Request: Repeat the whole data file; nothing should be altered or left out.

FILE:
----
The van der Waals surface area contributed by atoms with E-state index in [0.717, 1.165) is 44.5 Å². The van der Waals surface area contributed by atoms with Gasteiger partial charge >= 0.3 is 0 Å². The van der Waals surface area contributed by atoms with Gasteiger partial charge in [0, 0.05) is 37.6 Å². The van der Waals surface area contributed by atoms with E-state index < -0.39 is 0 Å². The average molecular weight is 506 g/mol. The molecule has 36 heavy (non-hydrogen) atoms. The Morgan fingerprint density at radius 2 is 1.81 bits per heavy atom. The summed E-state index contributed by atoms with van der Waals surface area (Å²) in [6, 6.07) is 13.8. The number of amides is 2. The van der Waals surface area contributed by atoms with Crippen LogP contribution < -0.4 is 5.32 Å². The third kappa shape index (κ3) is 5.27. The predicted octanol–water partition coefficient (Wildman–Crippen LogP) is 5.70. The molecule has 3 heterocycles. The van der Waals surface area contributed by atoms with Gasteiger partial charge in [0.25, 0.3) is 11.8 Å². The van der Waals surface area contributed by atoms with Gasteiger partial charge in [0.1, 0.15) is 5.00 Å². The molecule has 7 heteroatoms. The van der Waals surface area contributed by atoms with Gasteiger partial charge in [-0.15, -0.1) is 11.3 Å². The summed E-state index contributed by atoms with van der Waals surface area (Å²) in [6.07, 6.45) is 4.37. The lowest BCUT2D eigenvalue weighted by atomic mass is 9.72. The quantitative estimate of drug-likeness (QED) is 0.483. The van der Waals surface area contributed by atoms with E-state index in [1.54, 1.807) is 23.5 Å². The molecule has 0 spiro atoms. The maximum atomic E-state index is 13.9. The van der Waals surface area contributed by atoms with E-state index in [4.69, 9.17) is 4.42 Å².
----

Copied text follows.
The van der Waals surface area contributed by atoms with E-state index in [0.717, 1.165) is 44.5 Å². The van der Waals surface area contributed by atoms with Gasteiger partial charge >= 0.3 is 0 Å². The van der Waals surface area contributed by atoms with Gasteiger partial charge in [0, 0.05) is 37.6 Å². The van der Waals surface area contributed by atoms with E-state index < -0.39 is 0 Å². The average molecular weight is 506 g/mol. The molecule has 36 heavy (non-hydrogen) atoms. The Morgan fingerprint density at radius 2 is 1.81 bits per heavy atom. The summed E-state index contributed by atoms with van der Waals surface area (Å²) in [6, 6.07) is 13.8. The number of amides is 2. The van der Waals surface area contributed by atoms with Crippen LogP contribution < -0.4 is 5.32 Å². The third kappa shape index (κ3) is 5.27. The predicted octanol–water partition coefficient (Wildman–Crippen LogP) is 5.70. The molecule has 3 heterocycles. The van der Waals surface area contributed by atoms with Gasteiger partial charge in [0.25, 0.3) is 11.8 Å². The van der Waals surface area contributed by atoms with Gasteiger partial charge in [0.1, 0.15) is 5.00 Å². The molecule has 7 heteroatoms. The van der Waals surface area contributed by atoms with Gasteiger partial charge in [-0.15, -0.1) is 11.3 Å². The summed E-state index contributed by atoms with van der Waals surface area (Å²) in [6.07, 6.45) is 4.37. The lowest BCUT2D eigenvalue weighted by atomic mass is 9.72. The quantitative estimate of drug-likeness (QED) is 0.483. The van der Waals surface area contributed by atoms with E-state index in [1.54, 1.807) is 23.5 Å². The molecule has 0 spiro atoms. The maximum atomic E-state index is 13.9. The van der Waals surface area contributed by atoms with E-state index in [4.69, 9.17) is 4.42 Å².